Partnerships can be defined as an enterprise where two or more individuals come together to do business for profit. Unlike other forms of businesses, partnerships are somewhat easier to form and have fewer requirements for formation. Partnerships can be formed in three main ways:
- Formally through written partnership agreement documents and registering with the appropriate state entities
- Informally, through oral agreement
- By default, i.e., partnership being inferred from the parties’ conduct with one another
Basically, any person who is legally able and competent to make decisions on their own may be allowed to become a partner. This may also require the person to be of legal age. In many cases, corporations can be considered business partners, since corporations are granted the status of individual under state and federal laws.
Partnerships last as long as the partners are all competent and able to perform their duties as a partner. Thus, if one partner dies, or becomes ill/incapacitated, the partnership may be subject to dissolution. Partnerships can also be terminated by agreement of all the partners, or by operation of law (for instance, if the partners were found to be violating business laws).
However, not all partnerships are immediately dissolved upon the loss of one partner. For instance, with a limited partnership, or LP, the withdrawal of a limited partner does not immediately result in dissolution of the partnership. This is because limited partners do not participate in the overall management of the partnership. However, if a general partner cannot continue, it could result in the dissolution of the partnership arrangement.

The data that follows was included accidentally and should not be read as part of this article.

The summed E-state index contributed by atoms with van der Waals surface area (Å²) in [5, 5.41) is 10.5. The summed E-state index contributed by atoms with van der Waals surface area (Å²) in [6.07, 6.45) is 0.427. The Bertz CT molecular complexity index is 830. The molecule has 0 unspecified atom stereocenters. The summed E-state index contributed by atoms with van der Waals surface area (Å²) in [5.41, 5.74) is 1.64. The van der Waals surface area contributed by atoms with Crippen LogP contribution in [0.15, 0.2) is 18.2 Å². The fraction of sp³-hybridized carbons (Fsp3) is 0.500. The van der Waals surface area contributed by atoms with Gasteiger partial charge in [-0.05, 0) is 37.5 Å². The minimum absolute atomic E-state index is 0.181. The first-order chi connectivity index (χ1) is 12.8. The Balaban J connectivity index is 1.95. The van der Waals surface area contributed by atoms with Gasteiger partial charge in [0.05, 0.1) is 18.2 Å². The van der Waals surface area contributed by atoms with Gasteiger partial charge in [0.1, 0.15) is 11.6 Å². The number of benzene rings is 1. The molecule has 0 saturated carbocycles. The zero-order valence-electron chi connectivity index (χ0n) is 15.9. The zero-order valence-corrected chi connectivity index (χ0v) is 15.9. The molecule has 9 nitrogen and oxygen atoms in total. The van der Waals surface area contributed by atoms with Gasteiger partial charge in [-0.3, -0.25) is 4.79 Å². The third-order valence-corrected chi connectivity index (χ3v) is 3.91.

In a partnership, partners are personally liable for any debts, losses, or obligations associated with the partnership. That is, the partnership is not responsible for these as a whole; instead, each partner is responsible for their share of losses and debts, etc. For instance, if the partnership cannot come up with repayments on a loan, the lender can pursue the personal assets of an individual partner or partners in order to obtain compensation for the loan. Liability may be different for limited partners in an LP or an LLP.
As you may be able to tell, partnership requirements and liability for partners can often vary depending on the issues at hand. You may need to hire a business lawyer if you need assistance with partnership laws, or any business issues in general. Your attorney can provide you with legal guidance and can also represent you in the event that a lawsuit needs to be filed on your behalf.